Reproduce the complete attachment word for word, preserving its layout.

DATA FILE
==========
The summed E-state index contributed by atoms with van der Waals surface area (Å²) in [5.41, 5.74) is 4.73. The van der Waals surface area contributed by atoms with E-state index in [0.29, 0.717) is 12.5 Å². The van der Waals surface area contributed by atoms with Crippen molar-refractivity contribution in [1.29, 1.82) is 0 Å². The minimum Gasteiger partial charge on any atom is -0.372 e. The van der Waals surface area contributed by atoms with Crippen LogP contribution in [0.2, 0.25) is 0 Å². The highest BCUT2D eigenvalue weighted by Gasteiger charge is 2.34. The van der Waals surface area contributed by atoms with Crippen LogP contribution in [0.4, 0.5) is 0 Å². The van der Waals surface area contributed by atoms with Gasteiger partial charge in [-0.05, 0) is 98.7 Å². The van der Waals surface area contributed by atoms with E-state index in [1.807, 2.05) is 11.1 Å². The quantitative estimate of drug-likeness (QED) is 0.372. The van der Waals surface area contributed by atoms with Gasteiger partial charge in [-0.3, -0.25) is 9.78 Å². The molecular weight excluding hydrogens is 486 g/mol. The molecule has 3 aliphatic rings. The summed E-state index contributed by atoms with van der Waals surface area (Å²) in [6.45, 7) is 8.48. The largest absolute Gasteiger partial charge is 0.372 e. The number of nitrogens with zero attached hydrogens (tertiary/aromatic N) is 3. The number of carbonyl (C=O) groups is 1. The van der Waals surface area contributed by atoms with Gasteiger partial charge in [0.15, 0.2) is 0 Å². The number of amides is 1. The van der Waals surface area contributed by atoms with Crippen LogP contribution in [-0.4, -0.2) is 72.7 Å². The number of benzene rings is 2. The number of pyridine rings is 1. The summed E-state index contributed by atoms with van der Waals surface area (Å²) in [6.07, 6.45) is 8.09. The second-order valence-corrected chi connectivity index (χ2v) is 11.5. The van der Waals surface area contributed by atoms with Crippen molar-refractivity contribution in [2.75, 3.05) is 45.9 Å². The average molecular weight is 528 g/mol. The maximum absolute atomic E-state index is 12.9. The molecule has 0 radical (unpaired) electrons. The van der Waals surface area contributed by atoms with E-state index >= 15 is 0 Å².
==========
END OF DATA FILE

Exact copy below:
The summed E-state index contributed by atoms with van der Waals surface area (Å²) in [5.41, 5.74) is 4.73. The van der Waals surface area contributed by atoms with E-state index in [0.29, 0.717) is 12.5 Å². The van der Waals surface area contributed by atoms with Crippen molar-refractivity contribution in [1.29, 1.82) is 0 Å². The minimum Gasteiger partial charge on any atom is -0.372 e. The van der Waals surface area contributed by atoms with Crippen LogP contribution in [0.2, 0.25) is 0 Å². The highest BCUT2D eigenvalue weighted by Gasteiger charge is 2.34. The van der Waals surface area contributed by atoms with Crippen LogP contribution in [0.4, 0.5) is 0 Å². The van der Waals surface area contributed by atoms with Gasteiger partial charge in [-0.05, 0) is 98.7 Å². The van der Waals surface area contributed by atoms with E-state index in [1.807, 2.05) is 11.1 Å². The quantitative estimate of drug-likeness (QED) is 0.372. The van der Waals surface area contributed by atoms with Gasteiger partial charge in [-0.3, -0.25) is 9.78 Å². The molecular weight excluding hydrogens is 486 g/mol. The molecule has 3 aliphatic rings. The summed E-state index contributed by atoms with van der Waals surface area (Å²) in [6.45, 7) is 8.48. The largest absolute Gasteiger partial charge is 0.372 e. The number of nitrogens with zero attached hydrogens (tertiary/aromatic N) is 3. The number of carbonyl (C=O) groups is 1. The van der Waals surface area contributed by atoms with Gasteiger partial charge in [0.15, 0.2) is 0 Å². The number of amides is 1. The van der Waals surface area contributed by atoms with Crippen LogP contribution in [-0.4, -0.2) is 72.7 Å². The number of benzene rings is 2. The number of pyridine rings is 1. The summed E-state index contributed by atoms with van der Waals surface area (Å²) in [6.07, 6.45) is 8.09. The second-order valence-corrected chi connectivity index (χ2v) is 11.5. The van der Waals surface area contributed by atoms with Crippen molar-refractivity contribution in [2.75, 3.05) is 45.9 Å². The average molecular weight is 528 g/mol. The maximum absolute atomic E-state index is 12.9. The molecule has 0 radical (unpaired) electrons. The van der Waals surface area contributed by atoms with E-state index >= 15 is 0 Å².